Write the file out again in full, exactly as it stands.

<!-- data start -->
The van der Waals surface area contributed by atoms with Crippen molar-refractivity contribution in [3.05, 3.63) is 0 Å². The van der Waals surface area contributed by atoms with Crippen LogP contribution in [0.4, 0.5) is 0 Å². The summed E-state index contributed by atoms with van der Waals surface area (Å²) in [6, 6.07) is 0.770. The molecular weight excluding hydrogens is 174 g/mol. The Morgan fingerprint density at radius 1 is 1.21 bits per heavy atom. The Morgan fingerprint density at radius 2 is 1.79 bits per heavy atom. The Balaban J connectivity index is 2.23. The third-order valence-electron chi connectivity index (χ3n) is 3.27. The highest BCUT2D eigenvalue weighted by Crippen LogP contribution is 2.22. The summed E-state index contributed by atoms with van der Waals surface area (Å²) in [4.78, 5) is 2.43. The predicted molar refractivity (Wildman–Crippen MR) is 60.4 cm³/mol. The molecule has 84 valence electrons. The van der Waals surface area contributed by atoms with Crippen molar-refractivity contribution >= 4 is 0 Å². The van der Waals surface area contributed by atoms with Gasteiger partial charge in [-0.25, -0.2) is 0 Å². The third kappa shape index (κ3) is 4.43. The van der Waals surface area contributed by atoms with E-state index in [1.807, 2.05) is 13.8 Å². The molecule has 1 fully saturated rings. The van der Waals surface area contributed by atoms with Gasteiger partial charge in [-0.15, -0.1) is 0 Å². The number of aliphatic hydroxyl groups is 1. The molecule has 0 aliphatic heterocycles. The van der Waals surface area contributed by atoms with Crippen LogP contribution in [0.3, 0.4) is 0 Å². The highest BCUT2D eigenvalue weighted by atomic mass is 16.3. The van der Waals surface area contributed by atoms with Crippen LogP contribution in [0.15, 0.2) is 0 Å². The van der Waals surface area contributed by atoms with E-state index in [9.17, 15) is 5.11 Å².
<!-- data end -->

The van der Waals surface area contributed by atoms with Crippen molar-refractivity contribution in [3.05, 3.63) is 0 Å². The van der Waals surface area contributed by atoms with Crippen LogP contribution in [0.4, 0.5) is 0 Å². The summed E-state index contributed by atoms with van der Waals surface area (Å²) in [6, 6.07) is 0.770. The molecular weight excluding hydrogens is 174 g/mol. The Morgan fingerprint density at radius 1 is 1.21 bits per heavy atom. The Morgan fingerprint density at radius 2 is 1.79 bits per heavy atom. The Balaban J connectivity index is 2.23. The third-order valence-electron chi connectivity index (χ3n) is 3.27. The highest BCUT2D eigenvalue weighted by Crippen LogP contribution is 2.22. The summed E-state index contributed by atoms with van der Waals surface area (Å²) in [4.78, 5) is 2.43. The predicted molar refractivity (Wildman–Crippen MR) is 60.4 cm³/mol. The molecule has 84 valence electrons. The van der Waals surface area contributed by atoms with Crippen molar-refractivity contribution >= 4 is 0 Å². The van der Waals surface area contributed by atoms with Gasteiger partial charge in [-0.25, -0.2) is 0 Å². The third kappa shape index (κ3) is 4.43. The van der Waals surface area contributed by atoms with E-state index in [1.807, 2.05) is 13.8 Å². The molecule has 1 fully saturated rings. The van der Waals surface area contributed by atoms with Gasteiger partial charge in [-0.15, -0.1) is 0 Å². The number of aliphatic hydroxyl groups is 1. The molecule has 0 aliphatic heterocycles. The van der Waals surface area contributed by atoms with Crippen LogP contribution in [0.3, 0.4) is 0 Å². The highest BCUT2D eigenvalue weighted by atomic mass is 16.3. The van der Waals surface area contributed by atoms with Crippen LogP contribution in [0.15, 0.2) is 0 Å². The van der Waals surface area contributed by atoms with E-state index in [9.17, 15) is 5.11 Å².